The airplane that went away.

It’s March 26, 2014 today, 18 days after Malaysian Airlines Flight MH370 went missing.

The Malaysian government made an announcement Monday morning that the airplane has crashed in the Indian Ocean, with 239 people on board. As the main information source for the general audience, the media has played an interesting role, especially the Chinese media.

For the past weeks, more than 20 countries has used technological resources to search for the missing airplane. Some authorities said they found possible evidences. As an ordinary citizen, however, there is not much for us to do besides following the news. However, how much of it is true? How much of it was for the sake of information, not of competition or of ratings?

Out of the 239 people on the airplane, 154 was Chinese. Since the beginning of the incident, the Chinese media has relied on information from other sources such as the New York Times, the Washington Post, Reuters, BBC. The information independently put out by Chinese media was mostly sentimental and praying for the missing ones. This has been questioned by many Chinese people on Weibo and Renren, Chinese versions of Twitter and Facebook, because they think words such as “pray,” “candles” and “blessing” are used as tear gas to hide the fact that the Chinese government is not doing any actual searching.

When the information got to Beijing on March 7, Beijing Time. The instinct of a journalist guided the reporters to the airport and interview the family members who are waiting for their beloved ones to arrive. The reporters got the pictures and soundbites that they wanted. Throughout the time span while the airplane was missing, Chinese media kept reporting and releasing stories on the families and friends and how they are feeling on various kinds of media: TV and social media especially.

The video taken after Malaysian prime minister, Najib Razak, announced that MH370 has crashed in the Indian Ocean shows that the families did not want to be filmed. Many of them were angry and try to kick or slam the cameras that kept taking photos or videotaping them as they walked out.

I admit some of them were great stories that grab people’s attention and heart. However, I want to raise the question of journalism ethics. Do the families want to be publicized this way or did it become a way of publicizing the media company itself through “sharing” the content? Does making them tell these stories makes them hurt more? Does encouraging hope and praying, perhaps knowing there isn’t much hope for living, really give the family courage or disappointment once the result reveals.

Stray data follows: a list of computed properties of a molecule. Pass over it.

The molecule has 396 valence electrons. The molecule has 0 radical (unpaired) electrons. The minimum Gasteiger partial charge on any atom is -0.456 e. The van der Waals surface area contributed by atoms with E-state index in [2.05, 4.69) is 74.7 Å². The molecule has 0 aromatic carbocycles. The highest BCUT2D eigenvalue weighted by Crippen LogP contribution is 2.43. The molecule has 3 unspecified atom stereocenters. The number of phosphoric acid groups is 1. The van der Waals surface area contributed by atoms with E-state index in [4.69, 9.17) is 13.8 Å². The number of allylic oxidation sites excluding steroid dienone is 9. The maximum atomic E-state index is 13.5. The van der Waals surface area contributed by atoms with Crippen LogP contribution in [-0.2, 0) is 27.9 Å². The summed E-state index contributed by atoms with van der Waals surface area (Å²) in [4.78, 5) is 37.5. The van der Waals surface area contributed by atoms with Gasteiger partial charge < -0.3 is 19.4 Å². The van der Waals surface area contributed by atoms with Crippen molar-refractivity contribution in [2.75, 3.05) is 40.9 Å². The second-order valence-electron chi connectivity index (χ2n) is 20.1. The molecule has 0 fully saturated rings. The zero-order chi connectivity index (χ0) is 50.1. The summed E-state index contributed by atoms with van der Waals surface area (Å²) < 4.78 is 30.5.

This reminded me of the earthquake that happened in Sichuan, China on May 12, 2008. The Chinese media followed the exact same path: mourning for the dead, praying for the survived, and hoping for the ones underground. The media, especially television took this as an opportunity to do countless follow-up stories. I remember turning off the TV at one point after consuming too much of the same information over and over from different channels. What’s more, the increasing numbers of deaths and heartbreaking images of people who lost their loved ones were not only overwhelming but also not bearable once it crossed the line.

What was different about the 2008 earthquake coverage was that people were unified, because they saw effort put into it — the TV coverage constantly included heroic stories that police or citizens had rescued others from the debris. In the case of MH370, many Chinese questioned Chinese government’s effort an input in searching for the airplane, which is understandable, considering more than half of the passengers are Chinese.

The world is looking for MH370, and every bit of additional information makes the audience tickle. The public thinks that they are getting closer and closer to the truth by reading articles on possible conspiracy and possible debris found. Through the lens of the media, we are seeing more than searching for a missing airplane.

The media all around the worlds constructed a picture of “The Missing Airplane.” The Chinese media took a different angle — focusing on the sentiments of the families of the missing ones. Chicago Tribune Reporter Clarence Page writes “The public is hungry for more news than news providers have available.” This case of incident proved Chinese citizens more inquiring of information and the Chinese media need to provide more explanation to satisfy the public.

There is still much information waiting for us to discover before the mystery is solved. May the lost rest in peace.

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